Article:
7 Dog Breeds Born for Snow
There's a certain type of dog who can't seem to get enough of the fluffy white stuff, regardless of whether you have two inches or two feet!
Inspired by the cold winter months, we rounded up seven breeds who appear to be born for the snow; they're known for everything from an impressive working heritage in the chilly mountains of China to saving lives during a 1925 diphtheria outbreak in Alaska. Check them out below.
See Also: How to Keep Outdoor Pets Warm in Winter
With his arctic white fur and warm grin, the Samoyed was built for wintry weather. Legend has it that the Samoyed people and their dogs were driven north by other tribes until they were at the edge of the world, in a vast land of ice and snow. But it's not just a story; in real life, the Samoyed has proven he can handle the cold. In more modern times, the breed took part in Arctic and Antarctic expeditions.
* Learn More About the Samoyed
Originally bred as sled dogs by the Chukchi people of Northeastern Asia, the Siberian Husky rose to fame in America when these dogs raced across the frozen Alaskan wilderness to deliver life-saving diphtheria serum to the town of Nome in 1925. We're sure you've heard of the most famous of these fast, double-coated dogs: Balto.
* Learn More About the Siberian Husky
Bernese Mountain Dog
Bernese Mountain Dog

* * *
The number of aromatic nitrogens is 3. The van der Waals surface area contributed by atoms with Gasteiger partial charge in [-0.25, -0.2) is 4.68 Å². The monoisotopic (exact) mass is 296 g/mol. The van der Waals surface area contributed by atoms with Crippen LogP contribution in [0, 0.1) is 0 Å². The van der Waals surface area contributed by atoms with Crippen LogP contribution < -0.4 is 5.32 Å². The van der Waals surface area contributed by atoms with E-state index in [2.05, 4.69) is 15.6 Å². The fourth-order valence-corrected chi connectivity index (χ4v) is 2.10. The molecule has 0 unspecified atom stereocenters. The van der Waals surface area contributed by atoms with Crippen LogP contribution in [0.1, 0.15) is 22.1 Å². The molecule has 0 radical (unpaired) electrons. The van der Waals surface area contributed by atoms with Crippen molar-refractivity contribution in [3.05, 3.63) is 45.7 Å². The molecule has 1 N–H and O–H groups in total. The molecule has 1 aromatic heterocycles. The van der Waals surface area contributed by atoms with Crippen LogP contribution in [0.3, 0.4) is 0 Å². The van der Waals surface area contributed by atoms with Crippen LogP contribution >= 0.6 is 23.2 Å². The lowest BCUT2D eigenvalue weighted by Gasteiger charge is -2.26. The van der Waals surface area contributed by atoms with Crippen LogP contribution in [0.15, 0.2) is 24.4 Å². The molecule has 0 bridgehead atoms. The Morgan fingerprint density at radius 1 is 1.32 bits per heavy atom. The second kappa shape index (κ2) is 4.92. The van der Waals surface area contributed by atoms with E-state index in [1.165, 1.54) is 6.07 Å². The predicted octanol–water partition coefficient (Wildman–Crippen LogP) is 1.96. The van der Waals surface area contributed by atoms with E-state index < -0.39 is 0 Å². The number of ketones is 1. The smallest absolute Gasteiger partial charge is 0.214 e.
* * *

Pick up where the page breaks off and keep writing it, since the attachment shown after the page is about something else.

The large Bernese Mountain Dog hails from the snowy city of Bern, Switzerland, near the Swiss Alps. Berners helped farmers by pulling carts, driving livestock to fields or market, and serving as watchdogs. They're thought to have descended from Mastiff-type dogs who came to Switzerland with Roman armies 2,000 years ago.
* Learn More About the Bernese Mountain Dog
SEE ALSO: 11 Truly American Dog Breeds
He looks like a teddy bear, but the dignified Chow Chow is not a cuddly canine. He hails from the chilly northern regions of China and was developed as an all-purpose dog capable of hunting, herding, pulling carts and guarding the home.
* Learn More About the Chow Chow
Named for the Mahlemut, an Inuit tribe in Alaska, the Alaskan Malamute was bred to pull sleds in harsh climates. The breed is possibly the oldest and definitely the largest of the Arctic sled dogs. If you dream of participating in the Iditarod this March, you'll certainly want an Alaskan Malamute on your team.